• It is disingenuous to claim that the proposed bill gives short shrift to passenger interests. The public interest is never well served by inefficiency, and in the status quo too many flights are delayed and cancelled and too many passengers are left unserved.   We need a more efficient air space management system, and to get it, we need to create an organization that will be funded and governed by its customers.  Those customers will naturally demand a system optimized for both efficiency and economy. The improved system will allow airlines and others to schedule more flights, burn less fuel and make travel both less expensive and more enjoyable.

This is a change that many in the aviation community have been pursuing for decades.  I hope the New York Times Editorial Board will re-think its position and that Democratic politicians will recognize the error of their opposition and work with the bill’s sponsors to produce a change that will benefit both travelers and the nation’s economy.  
  

Wednesday, April 1, 2015

Tired of it yet?



I often wonder when we are going to decide that an individuals’ right to privacy ends when that person acts or aspires to act in a way that impacts the life and welfare of others.
In Chicago, the mayoral candidates are scrambling to outdo one another’s pledges to remove cameras at intersections, apparently because most Chicago motorists believe their  privacy rights extend to being allowed to run red lights, even if doing so is against the law and may kill other people.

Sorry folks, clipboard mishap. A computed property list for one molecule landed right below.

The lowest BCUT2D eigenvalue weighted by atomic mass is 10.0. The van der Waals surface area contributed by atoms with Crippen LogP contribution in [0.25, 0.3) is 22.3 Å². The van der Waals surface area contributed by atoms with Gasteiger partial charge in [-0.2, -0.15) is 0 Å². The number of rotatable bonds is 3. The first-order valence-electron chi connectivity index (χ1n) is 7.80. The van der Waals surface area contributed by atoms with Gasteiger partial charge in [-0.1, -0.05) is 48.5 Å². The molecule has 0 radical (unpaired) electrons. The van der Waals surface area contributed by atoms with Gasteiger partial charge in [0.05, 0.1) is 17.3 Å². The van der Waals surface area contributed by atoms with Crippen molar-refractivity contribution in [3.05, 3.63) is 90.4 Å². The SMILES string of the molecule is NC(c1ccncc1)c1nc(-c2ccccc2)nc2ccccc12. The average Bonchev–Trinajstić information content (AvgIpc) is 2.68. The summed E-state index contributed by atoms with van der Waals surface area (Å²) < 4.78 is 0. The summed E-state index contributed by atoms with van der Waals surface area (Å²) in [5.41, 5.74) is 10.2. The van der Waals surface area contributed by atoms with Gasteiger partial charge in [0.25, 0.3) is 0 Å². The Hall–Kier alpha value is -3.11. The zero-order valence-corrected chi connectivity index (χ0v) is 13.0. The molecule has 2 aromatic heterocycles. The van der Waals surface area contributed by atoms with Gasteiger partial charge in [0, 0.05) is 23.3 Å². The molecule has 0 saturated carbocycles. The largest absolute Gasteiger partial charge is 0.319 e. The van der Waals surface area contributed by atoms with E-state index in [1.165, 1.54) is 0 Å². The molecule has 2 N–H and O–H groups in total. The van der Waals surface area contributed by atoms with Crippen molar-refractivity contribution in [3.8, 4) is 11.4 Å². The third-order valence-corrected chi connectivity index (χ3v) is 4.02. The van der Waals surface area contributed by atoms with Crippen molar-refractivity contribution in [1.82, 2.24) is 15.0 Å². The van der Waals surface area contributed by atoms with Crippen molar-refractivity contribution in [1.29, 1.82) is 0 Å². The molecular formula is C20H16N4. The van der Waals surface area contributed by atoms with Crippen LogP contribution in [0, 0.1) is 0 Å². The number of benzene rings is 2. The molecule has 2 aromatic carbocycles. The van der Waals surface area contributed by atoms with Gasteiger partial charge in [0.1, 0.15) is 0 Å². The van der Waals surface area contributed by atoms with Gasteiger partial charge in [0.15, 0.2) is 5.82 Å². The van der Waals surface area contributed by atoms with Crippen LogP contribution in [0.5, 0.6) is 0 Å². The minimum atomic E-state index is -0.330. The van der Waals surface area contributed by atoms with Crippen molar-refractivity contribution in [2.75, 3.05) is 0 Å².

We are learning that strict German privacy regulations probably prevented Lufthansa and its subsidiary German Wings from acting as aggressively as they should have to prevent a suicidal co-pilot from slaughtering a plane full of passengers.
Similarly, we can’t know the names of the Secret Service agents involved in any of that agency’s recent failures, whether any of the agents involved in those failures have been or will be dismissed and details of the selection and training processes that made it possible for deficient personalities  to play important roles.
The privacy fixation also impacts our lives in day- to- day ways that challenge common sense and shape the social contract. Universities are not allowed to give me the grades of those for whom I pay tuition, doctors won’t talk to me about my wife’s health,  banks won’t give me credit card balances on cards issued to others on which I am joint guarantor. While these irritants do not threaten the public welfare, the imposition of legislated standards which supersede pre-existing presumptions of normality erodes the  social contract by implying that privacy has a uniquely important value.